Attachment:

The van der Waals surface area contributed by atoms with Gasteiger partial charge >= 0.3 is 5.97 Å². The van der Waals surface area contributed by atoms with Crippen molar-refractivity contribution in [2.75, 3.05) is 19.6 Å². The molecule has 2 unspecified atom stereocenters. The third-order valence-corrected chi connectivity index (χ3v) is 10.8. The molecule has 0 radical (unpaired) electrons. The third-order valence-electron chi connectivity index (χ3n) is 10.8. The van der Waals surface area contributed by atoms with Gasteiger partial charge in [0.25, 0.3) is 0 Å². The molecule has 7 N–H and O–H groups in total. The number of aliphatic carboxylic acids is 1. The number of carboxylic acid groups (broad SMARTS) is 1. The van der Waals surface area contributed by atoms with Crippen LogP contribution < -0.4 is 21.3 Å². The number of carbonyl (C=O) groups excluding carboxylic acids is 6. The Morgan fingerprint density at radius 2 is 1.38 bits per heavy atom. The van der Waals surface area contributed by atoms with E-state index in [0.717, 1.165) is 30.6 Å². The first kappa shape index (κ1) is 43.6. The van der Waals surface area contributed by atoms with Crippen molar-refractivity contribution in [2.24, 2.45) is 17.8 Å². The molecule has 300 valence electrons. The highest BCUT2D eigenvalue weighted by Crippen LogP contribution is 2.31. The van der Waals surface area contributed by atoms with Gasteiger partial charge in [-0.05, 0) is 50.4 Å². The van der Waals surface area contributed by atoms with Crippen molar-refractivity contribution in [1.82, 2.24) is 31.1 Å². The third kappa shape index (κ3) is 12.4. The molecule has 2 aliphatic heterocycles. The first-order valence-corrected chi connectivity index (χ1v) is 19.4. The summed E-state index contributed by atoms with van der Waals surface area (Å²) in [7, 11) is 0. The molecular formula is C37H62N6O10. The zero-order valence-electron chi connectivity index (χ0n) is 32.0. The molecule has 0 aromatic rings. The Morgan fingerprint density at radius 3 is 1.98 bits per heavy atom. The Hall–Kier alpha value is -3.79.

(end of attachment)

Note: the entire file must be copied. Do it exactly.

The van der Waals surface area contributed by atoms with Gasteiger partial charge >= 0.3 is 5.97 Å². The van der Waals surface area contributed by atoms with Crippen molar-refractivity contribution in [2.75, 3.05) is 19.6 Å². The molecule has 2 unspecified atom stereocenters. The third-order valence-corrected chi connectivity index (χ3v) is 10.8. The molecule has 0 radical (unpaired) electrons. The third-order valence-electron chi connectivity index (χ3n) is 10.8. The van der Waals surface area contributed by atoms with Gasteiger partial charge in [0.25, 0.3) is 0 Å². The molecule has 7 N–H and O–H groups in total. The number of aliphatic carboxylic acids is 1. The number of carboxylic acid groups (broad SMARTS) is 1. The van der Waals surface area contributed by atoms with Crippen LogP contribution < -0.4 is 21.3 Å². The number of carbonyl (C=O) groups excluding carboxylic acids is 6. The Morgan fingerprint density at radius 2 is 1.38 bits per heavy atom. The van der Waals surface area contributed by atoms with E-state index in [0.717, 1.165) is 30.6 Å². The first kappa shape index (κ1) is 43.6. The van der Waals surface area contributed by atoms with Crippen molar-refractivity contribution in [2.24, 2.45) is 17.8 Å². The molecule has 300 valence electrons. The highest BCUT2D eigenvalue weighted by Crippen LogP contribution is 2.31. The van der Waals surface area contributed by atoms with Gasteiger partial charge in [-0.05, 0) is 50.4 Å². The van der Waals surface area contributed by atoms with Crippen molar-refractivity contribution in [1.82, 2.24) is 31.1 Å². The third kappa shape index (κ3) is 12.4. The molecule has 2 aliphatic heterocycles. The first-order valence-corrected chi connectivity index (χ1v) is 19.4. The summed E-state index contributed by atoms with van der Waals surface area (Å²) in [7, 11) is 0. The molecular formula is C37H62N6O10. The zero-order valence-electron chi connectivity index (χ0n) is 32.0. The molecule has 0 aromatic rings. The Morgan fingerprint density at radius 3 is 1.98 bits per heavy atom. The Hall–Kier alpha value is -3.79.